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The making of opera The Death of Alexander Litvinenko

Alexander Litvinenko is pictured at the Intensive Care Unit of University College Hospital on November 20, 2006, three days before his death - Credit: Photo by Natasja Weitsz/Getty Images

The Russian defector’s fatal poisoning has been turned into an opera, approved by his widow, says KIRSTY LANG

In the 15 years since Alexander Litvinenko was poisoned drinking tea in a central London hotel, there have been numerous books, film documentaries and a stage play inspired by his story. Now for the first time, there is an opera about the former Russian KGB man whose outspoken criticism of president Putin cost him his life. The Life & Death of Alexander Litvinenko has its world premiere later this month at the Grange Park Opera, set on the estate of 14th century country house nestled in the Surrey Hills.

“What happened to Sasha Litvinenko has all the ingredients of a good opera,” says composer Anthony Bolton, “A love story, power politics, betrayal and murder.” 

Bolton was inspired by Death of A Dissident, written by Litvinenko’s widow, Marina with Alexander Goldfarb. The love story between the married couple drives the opera. But in the background, geopolitics mixes with Litvinenko’s courageous act of betrayal. In November 1998, he publicly accused his superiors in the Federal Security Service (FSB) of corruption and of ordering the assassination of the Russian oligarch and Putin critic, Boris Berezovsky. Litvinenko was the first to coin the phrase “Mafia state” and, in Putin’s eyes, this made him a traitor. 

The opera opens with a projection of the now-iconic image of Litvinenko lying in his hospital bed. His hair has fallen out. His chest is covered with monitors. His gaunt face and eyes that seem scarred by pain gaze defiantly into the camera. Three days after the photograph was published in most national newspapers, Litvinenko was dead from acute radiation. His body was so contaminated he had to buried in a lead-lined coffin. 

But the former Russian agent had survived long enough to give the British police ample detail about his killers. He even wrote a deathbed speech pointing an accusatory finger at Putin, extracts of which are used in the libretto.

Composer Anthony Bolton gestures toward Marina Litvinenko during the press launch of the opera ‘The Life and Death of Alexander Litvinenko’ – Credit: Photo: Tolga Akmen/AFP via Getty Images

“Everyone remembers that final picture of him in the green NHS gown because it really was Moscow putting up a middle finger to Europe” says Kit Hesketh-Harvey, who wrote the libretto. “It’s as if Moscow was saying, ‘We can do this to you. We can kill someone on British soil, we don’t care.’ If it hadn’t just been in the tea, and the goons who killed him did leave a comedy trail of poison, half of London could have been wiped out”.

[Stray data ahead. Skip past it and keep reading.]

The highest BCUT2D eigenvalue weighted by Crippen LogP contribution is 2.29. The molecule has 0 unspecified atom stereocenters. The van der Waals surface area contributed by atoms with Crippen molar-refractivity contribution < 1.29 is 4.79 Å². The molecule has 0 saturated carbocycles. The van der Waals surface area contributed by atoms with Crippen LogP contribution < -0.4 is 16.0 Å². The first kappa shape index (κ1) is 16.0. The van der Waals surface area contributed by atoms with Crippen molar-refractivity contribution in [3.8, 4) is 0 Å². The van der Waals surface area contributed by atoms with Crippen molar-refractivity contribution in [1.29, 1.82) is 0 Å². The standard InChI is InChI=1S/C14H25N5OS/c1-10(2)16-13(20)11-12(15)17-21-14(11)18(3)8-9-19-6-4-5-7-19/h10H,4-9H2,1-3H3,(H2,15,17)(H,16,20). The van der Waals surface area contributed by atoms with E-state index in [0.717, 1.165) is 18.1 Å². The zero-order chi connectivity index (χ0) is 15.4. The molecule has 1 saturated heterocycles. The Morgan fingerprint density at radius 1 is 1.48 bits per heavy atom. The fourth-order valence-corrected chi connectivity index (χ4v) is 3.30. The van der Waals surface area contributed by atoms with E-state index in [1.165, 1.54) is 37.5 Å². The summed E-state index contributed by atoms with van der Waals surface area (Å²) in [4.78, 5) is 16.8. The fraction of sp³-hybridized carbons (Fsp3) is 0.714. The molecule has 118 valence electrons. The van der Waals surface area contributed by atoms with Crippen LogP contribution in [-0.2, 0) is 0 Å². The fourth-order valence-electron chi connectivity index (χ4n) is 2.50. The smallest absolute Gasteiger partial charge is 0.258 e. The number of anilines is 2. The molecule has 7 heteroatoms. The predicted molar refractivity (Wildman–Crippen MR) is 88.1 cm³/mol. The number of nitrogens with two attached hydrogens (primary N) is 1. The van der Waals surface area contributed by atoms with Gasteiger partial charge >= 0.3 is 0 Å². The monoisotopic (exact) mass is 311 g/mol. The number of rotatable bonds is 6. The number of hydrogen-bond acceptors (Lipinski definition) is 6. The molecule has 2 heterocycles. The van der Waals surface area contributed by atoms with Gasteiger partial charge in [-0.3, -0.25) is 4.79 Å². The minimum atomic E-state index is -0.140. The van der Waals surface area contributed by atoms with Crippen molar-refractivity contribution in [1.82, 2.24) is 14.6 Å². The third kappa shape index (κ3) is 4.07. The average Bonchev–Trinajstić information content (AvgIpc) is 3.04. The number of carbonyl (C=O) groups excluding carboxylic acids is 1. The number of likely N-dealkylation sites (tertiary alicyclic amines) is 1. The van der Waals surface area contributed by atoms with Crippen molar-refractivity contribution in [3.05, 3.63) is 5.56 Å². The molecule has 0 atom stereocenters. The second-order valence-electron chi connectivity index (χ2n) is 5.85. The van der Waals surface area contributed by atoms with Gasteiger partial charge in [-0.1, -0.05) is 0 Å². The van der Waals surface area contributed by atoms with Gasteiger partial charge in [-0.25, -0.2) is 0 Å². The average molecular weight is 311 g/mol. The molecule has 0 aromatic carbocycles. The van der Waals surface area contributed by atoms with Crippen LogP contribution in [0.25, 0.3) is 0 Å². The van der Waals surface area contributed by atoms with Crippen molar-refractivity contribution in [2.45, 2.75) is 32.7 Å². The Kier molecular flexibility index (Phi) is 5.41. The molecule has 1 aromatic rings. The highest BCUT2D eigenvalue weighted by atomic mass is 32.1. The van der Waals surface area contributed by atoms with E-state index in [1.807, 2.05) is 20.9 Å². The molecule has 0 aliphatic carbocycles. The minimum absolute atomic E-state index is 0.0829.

The opening number sung by the chorus is about polonium, the rare, highly radioactive and highly dangerous metal used to poison him. “It starts off with some rather mysterious spooky music. You hear a note being played by a piccolo and then an oboe which sounds like a Geiger counter,” says composer Bolton. “and then the chorus start singing about polonium, ‘Rare, silvery gray, metaloid’….one teaspoon can wipe out an entire city”. Later in the opera, the chorus appear dressed in Hazmat suits after one of the killers drops his briefcase containing the polonium on the ground.

Several prominent critics of Kremlin policies – ex-spies, journalists, businessmen, lawyers and politicians – have been poisoned in the past two decades, most notably Sergei Skripal with the toxic nerve agent Novichok at his home in Salisbury in 2018. More recently still, the Russian dissident Alexander Navalny almost succumbed to a nerve agent that had been smeared on his underpants.

Kit Hesketh-Harvey says he wants the show to ram home the urgency of responding to Russia’s actions. “Moscow is saying that any enemy of the state can be killed anywhere in the world and that includes British citizens”. 

What’s notable about the Kremlin’s use of exotic poisons to eliminate its critics is the theatricality of these acts. The Russian secret service has a long record of discreet assassinations made to look like suicides. The use of military-grade nerve agents or radioactive material that can be traced back to a state actor is a very public way to kill someone. It’s almost as if the assassins want to have an audience for their dirty deeds. “There is something very operatic about the way Putin gets rid of his victims,” says Hesketh-Harvey, “It’s melodramatic villainy, it’s pantomime – it’s not quite the Wizard of Oz but it has that resonance…”